“Just like faculty, I wrote proposals and had to deliver results to customers like NASA, the U.S Army and Department of Defense. I liked doing this, so I thought about moving to a university. The good thing for me was that I didn’t stop doing research even though I was in industry, and that allowed me to become a professor,” Zhang says. 

Zhang believes that his industry experiences have helped him connect his teaching and research to control systems and other products in real world settings. 

“I know how systems run and the students like that because many of them have only been in school and not had a chance to go into industry. Connecting my experiences with something I delivered to a real system is good for the students and me,” Zhang says. 

While Zhang’s primary research interests are prognostics and health management, the applications of his work are broad. This includes a previous project with NASA at the system level on a water processing function for an outer space propulsion system. Zhang is currently working with Department of Electrical Engineering Chair Mohammod Ali on his project by using different methods to monitor cable installation degradation.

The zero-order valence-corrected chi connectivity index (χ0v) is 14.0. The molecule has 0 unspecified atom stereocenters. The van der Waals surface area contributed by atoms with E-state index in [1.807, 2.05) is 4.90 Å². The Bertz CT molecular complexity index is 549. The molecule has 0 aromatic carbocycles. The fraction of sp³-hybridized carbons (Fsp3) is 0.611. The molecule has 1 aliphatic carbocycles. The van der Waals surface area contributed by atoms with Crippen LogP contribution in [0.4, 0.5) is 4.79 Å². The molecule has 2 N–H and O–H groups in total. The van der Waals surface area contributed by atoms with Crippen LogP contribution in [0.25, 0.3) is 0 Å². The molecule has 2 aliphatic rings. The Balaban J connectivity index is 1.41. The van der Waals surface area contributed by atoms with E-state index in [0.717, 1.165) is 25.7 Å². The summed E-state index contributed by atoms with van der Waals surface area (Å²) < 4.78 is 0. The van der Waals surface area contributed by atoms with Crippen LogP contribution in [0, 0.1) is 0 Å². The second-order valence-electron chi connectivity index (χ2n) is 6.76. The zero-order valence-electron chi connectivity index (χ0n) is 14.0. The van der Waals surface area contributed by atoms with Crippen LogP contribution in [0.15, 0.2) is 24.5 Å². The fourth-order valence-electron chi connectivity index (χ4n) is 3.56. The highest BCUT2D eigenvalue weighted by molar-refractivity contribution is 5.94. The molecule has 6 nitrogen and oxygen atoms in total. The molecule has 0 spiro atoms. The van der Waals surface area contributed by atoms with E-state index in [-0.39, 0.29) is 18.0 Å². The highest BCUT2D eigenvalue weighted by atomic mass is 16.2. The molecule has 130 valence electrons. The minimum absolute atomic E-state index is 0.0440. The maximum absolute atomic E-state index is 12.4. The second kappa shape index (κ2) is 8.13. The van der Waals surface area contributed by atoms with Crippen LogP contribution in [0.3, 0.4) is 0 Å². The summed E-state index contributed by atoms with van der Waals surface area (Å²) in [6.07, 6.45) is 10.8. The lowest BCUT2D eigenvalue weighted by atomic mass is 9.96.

“Bin’s work on prognostics and diagnostics is grounded in deep technical knowledge on the mathematics of rapidly changing dynamic systems like the power grid and batteries,” Ali says. “He brings valuable knowledge through his previous industry experience that keeps his research relevant to many industrial needs.”

Zhang believes all his research is interconnected. He continues to work with prognostics and health management, which is now connected to artificial intelligence, machine learning and robotics. For example, if his research involved a lithium-ion battery, he would utilize model-based methods to develop different algorithms and for monitoring the current state of the battery. But he would also include a data-driven machine learning method to predict situations and outcomes and if it can accomplish research goals. 

“When designing a system, you need to include some controllers to improve its performance. And once the system is operating, you can add some intelligence, such as having robots talking to one another,” Zhang says. “But no matter how well it’s been designed, fault and degradation may happen. All of this helps diagnosis the problem and what is needed to fix the issue.” 

While Zhang is grateful for his research experience in industry, his work in academia at the CEC and Georgia Tech has allowed his finding to be presented for a more widespread audience. This includes his more than 200 journal publications and conference presentations. 

“If specific research is not part of a company’s strategy in industry, it's almost impossible to change directions,” Zhang says. “But here, I can extend my research and make it broader to meet the needs of colleagues, the university and society.”